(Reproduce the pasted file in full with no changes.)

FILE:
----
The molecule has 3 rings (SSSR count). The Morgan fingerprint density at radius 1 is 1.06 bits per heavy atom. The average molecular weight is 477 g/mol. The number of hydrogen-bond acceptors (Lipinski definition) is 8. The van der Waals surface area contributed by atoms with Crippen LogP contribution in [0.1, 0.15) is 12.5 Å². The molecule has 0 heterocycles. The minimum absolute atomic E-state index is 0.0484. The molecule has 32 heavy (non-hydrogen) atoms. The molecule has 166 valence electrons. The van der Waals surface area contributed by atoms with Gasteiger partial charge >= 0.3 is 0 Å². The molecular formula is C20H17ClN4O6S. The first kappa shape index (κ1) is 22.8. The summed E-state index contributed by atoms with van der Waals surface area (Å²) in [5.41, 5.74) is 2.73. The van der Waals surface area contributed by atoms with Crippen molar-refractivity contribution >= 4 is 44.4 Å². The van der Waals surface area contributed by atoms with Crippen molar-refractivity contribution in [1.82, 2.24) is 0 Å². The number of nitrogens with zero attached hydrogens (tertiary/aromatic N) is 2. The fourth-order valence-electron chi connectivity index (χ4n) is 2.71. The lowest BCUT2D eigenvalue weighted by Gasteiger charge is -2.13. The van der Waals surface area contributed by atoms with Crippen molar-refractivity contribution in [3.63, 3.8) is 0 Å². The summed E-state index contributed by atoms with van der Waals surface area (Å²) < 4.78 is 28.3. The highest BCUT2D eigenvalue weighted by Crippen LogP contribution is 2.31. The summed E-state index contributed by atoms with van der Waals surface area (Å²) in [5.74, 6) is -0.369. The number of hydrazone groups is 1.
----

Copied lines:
The molecule has 3 rings (SSSR count). The Morgan fingerprint density at radius 1 is 1.06 bits per heavy atom. The average molecular weight is 477 g/mol. The number of hydrogen-bond acceptors (Lipinski definition) is 8. The van der Waals surface area contributed by atoms with Crippen LogP contribution in [0.1, 0.15) is 12.5 Å². The molecule has 0 heterocycles. The minimum absolute atomic E-state index is 0.0484. The molecule has 32 heavy (non-hydrogen) atoms. The molecule has 166 valence electrons. The van der Waals surface area contributed by atoms with Gasteiger partial charge >= 0.3 is 0 Å². The molecular formula is C20H17ClN4O6S. The first kappa shape index (κ1) is 22.8. The summed E-state index contributed by atoms with van der Waals surface area (Å²) in [5.41, 5.74) is 2.73. The van der Waals surface area contributed by atoms with Crippen molar-refractivity contribution >= 4 is 44.4 Å². The van der Waals surface area contributed by atoms with Crippen molar-refractivity contribution in [1.82, 2.24) is 0 Å². The number of nitrogens with zero attached hydrogens (tertiary/aromatic N) is 2. The fourth-order valence-electron chi connectivity index (χ4n) is 2.71. The lowest BCUT2D eigenvalue weighted by Gasteiger charge is -2.13. The van der Waals surface area contributed by atoms with Crippen molar-refractivity contribution in [3.63, 3.8) is 0 Å². The summed E-state index contributed by atoms with van der Waals surface area (Å²) < 4.78 is 28.3. The highest BCUT2D eigenvalue weighted by Crippen LogP contribution is 2.31. The summed E-state index contributed by atoms with van der Waals surface area (Å²) in [5.74, 6) is -0.369. The number of hydrazone groups is 1.